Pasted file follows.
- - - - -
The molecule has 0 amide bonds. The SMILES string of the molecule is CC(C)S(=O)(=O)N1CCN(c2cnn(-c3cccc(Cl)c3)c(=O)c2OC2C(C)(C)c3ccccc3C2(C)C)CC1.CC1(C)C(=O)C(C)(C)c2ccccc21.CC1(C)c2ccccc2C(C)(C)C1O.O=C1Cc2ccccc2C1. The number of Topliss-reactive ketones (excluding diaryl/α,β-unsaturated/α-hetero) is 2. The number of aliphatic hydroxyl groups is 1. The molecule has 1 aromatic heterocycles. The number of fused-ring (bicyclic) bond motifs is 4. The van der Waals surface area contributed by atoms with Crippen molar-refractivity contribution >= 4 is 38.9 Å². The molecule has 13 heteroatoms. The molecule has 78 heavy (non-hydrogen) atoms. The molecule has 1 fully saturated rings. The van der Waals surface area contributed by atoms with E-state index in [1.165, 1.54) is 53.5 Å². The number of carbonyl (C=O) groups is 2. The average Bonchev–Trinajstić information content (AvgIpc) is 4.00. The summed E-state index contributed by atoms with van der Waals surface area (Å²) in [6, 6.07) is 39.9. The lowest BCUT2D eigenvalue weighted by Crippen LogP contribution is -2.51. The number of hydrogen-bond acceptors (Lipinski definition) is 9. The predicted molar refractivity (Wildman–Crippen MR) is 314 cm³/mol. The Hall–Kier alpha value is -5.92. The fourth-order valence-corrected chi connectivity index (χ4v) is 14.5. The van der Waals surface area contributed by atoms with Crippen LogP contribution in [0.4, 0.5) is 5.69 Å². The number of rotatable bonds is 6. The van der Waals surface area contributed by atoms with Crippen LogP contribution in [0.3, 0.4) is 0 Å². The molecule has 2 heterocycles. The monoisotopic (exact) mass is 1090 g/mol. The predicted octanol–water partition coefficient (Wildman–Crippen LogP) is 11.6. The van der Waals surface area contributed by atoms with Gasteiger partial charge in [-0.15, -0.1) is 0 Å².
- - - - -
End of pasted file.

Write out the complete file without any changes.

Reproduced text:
The molecule has 0 amide bonds. The SMILES string of the molecule is CC(C)S(=O)(=O)N1CCN(c2cnn(-c3cccc(Cl)c3)c(=O)c2OC2C(C)(C)c3ccccc3C2(C)C)CC1.CC1(C)C(=O)C(C)(C)c2ccccc21.CC1(C)c2ccccc2C(C)(C)C1O.O=C1Cc2ccccc2C1. The number of Topliss-reactive ketones (excluding diaryl/α,β-unsaturated/α-hetero) is 2. The number of aliphatic hydroxyl groups is 1. The molecule has 1 aromatic heterocycles. The number of fused-ring (bicyclic) bond motifs is 4. The van der Waals surface area contributed by atoms with Crippen molar-refractivity contribution >= 4 is 38.9 Å². The molecule has 13 heteroatoms. The molecule has 78 heavy (non-hydrogen) atoms. The molecule has 1 fully saturated rings. The van der Waals surface area contributed by atoms with E-state index in [1.165, 1.54) is 53.5 Å². The number of carbonyl (C=O) groups is 2. The average Bonchev–Trinajstić information content (AvgIpc) is 4.00. The summed E-state index contributed by atoms with van der Waals surface area (Å²) in [6, 6.07) is 39.9. The lowest BCUT2D eigenvalue weighted by Crippen LogP contribution is -2.51. The number of hydrogen-bond acceptors (Lipinski definition) is 9. The predicted molar refractivity (Wildman–Crippen MR) is 314 cm³/mol. The Hall–Kier alpha value is -5.92. The fourth-order valence-corrected chi connectivity index (χ4v) is 14.5. The van der Waals surface area contributed by atoms with Crippen LogP contribution in [0.4, 0.5) is 5.69 Å². The number of rotatable bonds is 6. The van der Waals surface area contributed by atoms with Crippen LogP contribution in [0.3, 0.4) is 0 Å². The molecule has 2 heterocycles. The monoisotopic (exact) mass is 1090 g/mol. The predicted octanol–water partition coefficient (Wildman–Crippen LogP) is 11.6. The van der Waals surface area contributed by atoms with Gasteiger partial charge in [-0.15, -0.1) is 0 Å².